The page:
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As a new strain of coronavirus (COVID-19) swept through the world in 2020, preparedness plans, masking policies and more public policy changed just as quickly. WVXU has covered the pandemic's impact on the Tri-State from the very beginning, when on March 3, 2020, Ohio Gov. Mike DeWine barred spectators from attending the Arnold Sports Festival in Columbus over concerns about the virus, even though Ohio had yet to confirm a single case of COVID-19.

Coronavirus In Ohio: DeWine Cutting $775 Million From State Budget

Ohio Gov. Mike DeWine speaks at his daily coronavirus press conference on April 8, 2020.
Office of Gov. Mike DeWine
Ohio Gov. Mike DeWine speaks at his daily coronavirus press conference on April 8, 2020.

Gov. Mike DeWine is making $775 million in budget cuts over the next two months, as the coronavirus pandemic takes a "profound" impact on the state's economy.

Medicaid and education are the top items on the chopping block. DeWine's plan reduces Medicaid spending by $210 million, K-12 foundation payment by $300 million, $55 million for other education budget items, $110 million for higher education spending, and $100 million for all other agencies.

The cuts take effect immediately.

"We cannot go onward as if this was a normal period of time," DeWine said Tuesday at his daily coronavirus press conference.

According to the governor, Ohio saw a revenue swing of $1 billion in a span of just two months. By the end of February, state revenues for the fiscal year to that point were ahead of estimates by over $200 million. Just two months later, by April, revenues had plummeted to $776.9 million under estimates.

"That is the most dramatic swing I can ever recall," said Lt. Gov. Jon Husted.

Those shortfalls are expected to continue for the foreseeable future, even as Ohio begins the process of restarting the economy. The state on Monday allowed offices and manufacturers to open again, although many remain voluntarily closed. Retailers are slated to follow on May 12, and an announcement on bars, restaurants, barbershops and other businesses is expected in the next week.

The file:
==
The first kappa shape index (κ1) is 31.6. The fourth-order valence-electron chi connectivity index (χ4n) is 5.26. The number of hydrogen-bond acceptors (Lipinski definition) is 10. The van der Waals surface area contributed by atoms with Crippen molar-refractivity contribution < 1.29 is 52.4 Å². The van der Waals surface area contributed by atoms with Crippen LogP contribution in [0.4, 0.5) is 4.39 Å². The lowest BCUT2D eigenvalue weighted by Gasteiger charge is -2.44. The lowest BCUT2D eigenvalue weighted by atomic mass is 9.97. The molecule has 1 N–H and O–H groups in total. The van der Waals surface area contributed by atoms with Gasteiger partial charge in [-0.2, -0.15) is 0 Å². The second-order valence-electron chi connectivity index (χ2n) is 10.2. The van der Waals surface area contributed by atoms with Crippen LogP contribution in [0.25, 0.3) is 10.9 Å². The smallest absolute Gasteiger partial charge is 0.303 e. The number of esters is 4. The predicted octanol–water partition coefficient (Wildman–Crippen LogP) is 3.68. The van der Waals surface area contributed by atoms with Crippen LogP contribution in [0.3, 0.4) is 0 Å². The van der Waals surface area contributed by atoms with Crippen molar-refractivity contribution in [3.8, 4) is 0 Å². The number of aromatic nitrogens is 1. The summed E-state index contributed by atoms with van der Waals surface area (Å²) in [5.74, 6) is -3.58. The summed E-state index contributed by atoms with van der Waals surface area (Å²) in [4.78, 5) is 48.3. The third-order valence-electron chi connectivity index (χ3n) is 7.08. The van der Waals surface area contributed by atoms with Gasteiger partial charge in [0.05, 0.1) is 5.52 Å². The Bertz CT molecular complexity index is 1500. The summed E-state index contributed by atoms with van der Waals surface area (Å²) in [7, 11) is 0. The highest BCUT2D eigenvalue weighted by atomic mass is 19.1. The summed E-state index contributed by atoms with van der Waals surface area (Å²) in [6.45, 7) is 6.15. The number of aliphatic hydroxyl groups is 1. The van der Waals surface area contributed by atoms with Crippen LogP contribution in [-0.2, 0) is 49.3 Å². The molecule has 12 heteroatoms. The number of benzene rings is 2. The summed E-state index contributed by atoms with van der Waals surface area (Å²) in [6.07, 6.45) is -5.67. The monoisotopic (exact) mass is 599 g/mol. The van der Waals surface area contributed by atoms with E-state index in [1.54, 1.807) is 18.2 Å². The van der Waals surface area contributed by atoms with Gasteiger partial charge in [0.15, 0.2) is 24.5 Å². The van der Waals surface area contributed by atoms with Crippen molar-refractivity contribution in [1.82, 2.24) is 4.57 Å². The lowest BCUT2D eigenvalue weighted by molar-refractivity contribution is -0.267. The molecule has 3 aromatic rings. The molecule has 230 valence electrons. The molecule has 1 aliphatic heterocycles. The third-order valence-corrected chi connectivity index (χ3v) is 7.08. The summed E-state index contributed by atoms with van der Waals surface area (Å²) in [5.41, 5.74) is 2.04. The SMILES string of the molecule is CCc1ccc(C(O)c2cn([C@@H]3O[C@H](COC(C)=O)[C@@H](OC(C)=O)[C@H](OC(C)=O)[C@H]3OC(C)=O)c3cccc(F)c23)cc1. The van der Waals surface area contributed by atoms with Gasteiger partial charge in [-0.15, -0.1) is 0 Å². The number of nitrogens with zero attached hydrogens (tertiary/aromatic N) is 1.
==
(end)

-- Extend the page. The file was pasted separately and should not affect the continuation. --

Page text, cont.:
DeWine said he doesn't plan to tap into Ohio's $2.7 billion Rainy Day Fund just yet, something that state lawmakers and local officials say should be done immediately. Instead, DeWine said he's looking to keep the budget balanced for the next few months.

"We are going to need that money, that Rainy Day Fund, for next year and possibly for the year after," DeWine said. "This rain is not a passing spring shower. It could be, and we don't really know, but it could be a long, cold, lingering storm."

DeWine said he consulted with legislative leaders on the cuts.

"These are basically our decisions, but everything we do in regard to the budget, we work on with the state legislature," DeWine said.

While he acknowledges that education cuts will be painful, especially for the state's most vulnerable students, he says the state's goal is to prevent more dramatic cuts in the future. Funding for wraparound services will continue.

"We do not intend to reduce essential services to people who have been hurt by this pandemic," DeWine said.

No cuts are planned for the state prison system. DeWine said a big part of the prison budget goes toward staff, and the pandemic has exacerbated existing staffing issues inside the prison system. Thousands of inmates and hundreds of officers have tested positive for COVID-19.

Existing state agency freezes on hiring, pay increases and promotions will remain in place. The state's travel freeze will also continue, except for staff providing direct emergency response. Agencies are being told to immediately stop new requests for contract services, and suspend purchasing authority for non-essential services.

State budget director Kim Murnieks is expected to provide more details on the state's cuts Wednesday.

As of Tuesday, the Ohio Department of Health reports 20,969 total cases of COVID-19 in the state, and 1,135 deaths. That's an increase of 495 new cases in the last day, and a higher-than-average increase of 79 new deaths.

Copyright 2020 WOSU 89.7 NPR News

Gabe Rosenberg